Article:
"Doctor" Cassini measures the temperature of Titan

When you go to your annual health check, you can expect the doctor to take your temperature. Well, the impression is that Saturn’s satellites also received similar treatment, reports NASA.

Below is the animation of how the global temperature of Titan has changed over the past 12 years, and you may notice a trend: the south is getting cooler as the north heats up.

Using the Cassini instrument - Composite Infrared Spectrometer (CIRS), mission scientists were able to monitor the thermal infrared radiation coming from the lunar surface. Titan is the only moon in the Solar System with a dense atmosphere, so measuring its temperature is fraught with difficulties. However, the atmosphere of Titan has something known as a “spectral window” in the infrared wavelength - 19 microns, which allows this type of thermal radiation to pass into space without being absorbed by the gases of the atmosphere.

Atmospheric haze still impedes the measurement process, but global temperatures were averaged from east to west, creating a striped temperature structure.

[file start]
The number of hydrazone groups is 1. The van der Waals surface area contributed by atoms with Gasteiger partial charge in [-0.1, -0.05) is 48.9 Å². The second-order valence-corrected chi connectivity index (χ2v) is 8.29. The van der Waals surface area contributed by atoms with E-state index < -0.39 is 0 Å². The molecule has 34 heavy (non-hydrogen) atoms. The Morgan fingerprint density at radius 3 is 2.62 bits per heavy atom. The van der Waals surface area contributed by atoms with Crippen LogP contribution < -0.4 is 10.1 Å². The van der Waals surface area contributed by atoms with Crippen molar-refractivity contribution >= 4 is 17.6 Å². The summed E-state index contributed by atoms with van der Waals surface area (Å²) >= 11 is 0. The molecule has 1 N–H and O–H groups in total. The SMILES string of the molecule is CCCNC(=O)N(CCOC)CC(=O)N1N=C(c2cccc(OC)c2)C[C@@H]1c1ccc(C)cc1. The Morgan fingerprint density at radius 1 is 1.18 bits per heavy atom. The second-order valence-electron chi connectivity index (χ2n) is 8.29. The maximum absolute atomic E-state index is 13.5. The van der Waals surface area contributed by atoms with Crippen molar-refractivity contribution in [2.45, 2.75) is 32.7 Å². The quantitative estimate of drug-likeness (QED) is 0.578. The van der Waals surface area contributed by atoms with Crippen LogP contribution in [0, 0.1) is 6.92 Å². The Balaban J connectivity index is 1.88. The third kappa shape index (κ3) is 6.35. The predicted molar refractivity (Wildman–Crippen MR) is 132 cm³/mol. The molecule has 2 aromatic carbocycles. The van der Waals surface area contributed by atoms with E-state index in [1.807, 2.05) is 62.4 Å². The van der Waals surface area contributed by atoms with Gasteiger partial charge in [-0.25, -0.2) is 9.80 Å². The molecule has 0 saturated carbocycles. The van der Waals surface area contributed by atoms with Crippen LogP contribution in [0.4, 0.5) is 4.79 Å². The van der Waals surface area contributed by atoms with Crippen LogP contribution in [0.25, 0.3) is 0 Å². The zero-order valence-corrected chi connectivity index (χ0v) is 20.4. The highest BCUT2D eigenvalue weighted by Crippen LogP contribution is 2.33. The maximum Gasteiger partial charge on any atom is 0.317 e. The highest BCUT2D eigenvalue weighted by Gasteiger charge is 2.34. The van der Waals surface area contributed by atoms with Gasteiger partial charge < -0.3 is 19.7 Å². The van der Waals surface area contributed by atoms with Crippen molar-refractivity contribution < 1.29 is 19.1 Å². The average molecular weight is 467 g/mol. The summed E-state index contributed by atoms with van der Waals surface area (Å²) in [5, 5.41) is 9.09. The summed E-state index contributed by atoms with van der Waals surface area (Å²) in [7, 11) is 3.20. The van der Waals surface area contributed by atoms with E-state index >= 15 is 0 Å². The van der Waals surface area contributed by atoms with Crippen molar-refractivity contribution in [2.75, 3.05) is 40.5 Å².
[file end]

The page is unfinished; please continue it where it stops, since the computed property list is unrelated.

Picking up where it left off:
The temperature map of the surface of Titan over the past 12 years Cassini arrived at Saturn's orbit in 2004, when the southern hemisphere of Titan was in the summertime. As expected, during this time, it was warm in the southern hemisphere. “Warm” is of course a relative concept. Saturn rotates around the Sun at a distance of 10 intervals between the Sun and the Earth, so that very weak light reaches Titan and has less heating power than on our planet.

For example, the summer peak temperature on Titan was measured at -292 degrees Fahrenheit (-179.5 degrees Celsius or 93.6 Kelvin) near the equator, but when measured at the poles during this time the temperature was only 6 degrees colder than Fahrenheit (3.5 degrees Celsius or Kelvin).

Saturn flies around the Sun once in 30 years, so its season lasts 7.5 years. The Cassini, being a long-term mission in the annular gas giant, had the opportunity to observe seasonal changes in the atmosphere of Saturn for 12 years, but in the case of Titan it was only 2 seasons.

Alas, the mission of Cassini comes to an end. And in September 2017, the device will fall closer to the upper atmosphere of Saturn, burning as an anthropogenic meteor.

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